Martin Červíček says he never promised Interior Minister Martin Pecina that he would stand down as police president if his predecessor Petr Lessy was reinstated, a situation that came about at the start of this month when a case against Mr. Lessy was thrown out by a court. Mr. Pecina insists Mr. Červíček made such a pledge. The latter said on a TV debate show on Sunday that if he was forced to resign he would resume his former position of deputy police president. Meanwhile, President Miloš Zeman said in a radio interview that a selection process should be held to decide which of the two men stays in the post, adding that he regarded Mr. Červíček as the legitimate police chief.
President Miloš Zeman says Prime Minister Jiří Rusnok, Finance Minister Jan Fischer and Defence Minister Vlastimil Picek have learned that it doesn’t pay to whisper in the Chamber of Deputies, after a conversation among the three was picked up on microphones. Mr. Rusnok was left particularly embarrassed after using vulgar language in making clear he did not wish to attend a memorial service for Nelson Mandela. Mr. Zeman said in a radio interview on Sunday that he would have gone to South Africa to honour the country’s late president if he were not suffering from an injury to his leg.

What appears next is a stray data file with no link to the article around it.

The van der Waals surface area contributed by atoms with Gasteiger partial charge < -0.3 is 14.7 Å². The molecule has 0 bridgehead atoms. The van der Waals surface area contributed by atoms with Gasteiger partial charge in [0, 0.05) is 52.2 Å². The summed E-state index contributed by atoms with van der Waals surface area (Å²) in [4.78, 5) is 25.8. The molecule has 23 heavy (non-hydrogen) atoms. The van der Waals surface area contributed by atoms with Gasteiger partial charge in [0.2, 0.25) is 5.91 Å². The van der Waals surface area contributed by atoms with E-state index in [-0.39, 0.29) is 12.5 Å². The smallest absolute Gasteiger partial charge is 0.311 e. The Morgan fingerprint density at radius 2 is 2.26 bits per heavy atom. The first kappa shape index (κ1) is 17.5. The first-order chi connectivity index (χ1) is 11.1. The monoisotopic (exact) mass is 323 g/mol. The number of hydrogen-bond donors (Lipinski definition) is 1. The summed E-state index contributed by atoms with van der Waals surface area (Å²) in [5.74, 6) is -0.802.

The Czech police’s internal affairs agency is carrying out an intensive investigation of the deaths of a police officer, 27, and his mother, 46, in the garage of their home in the village of Žerůtky in South Moravia on Saturday afternoon. Local people have told reporters that the policeman collected old munitions and that a grenade may have been the cause of the fatal explosion that killed the two. The police are refusing to release details and have neither confirmed nor denied this theory.
The Czech swimmer Simona Baumrtová has taken four medals at the European Short Course Championships in Herning, Denmark. Baumrtová’s latest success was silver in the women’s 200m backstroke, which she achieved on Sunday in a new Czech record of 2:03:06. The 22-year-old had already taken gold in the 50m backstroke, silver in the 100m and bronze with the Czech team in the mixed medley relay.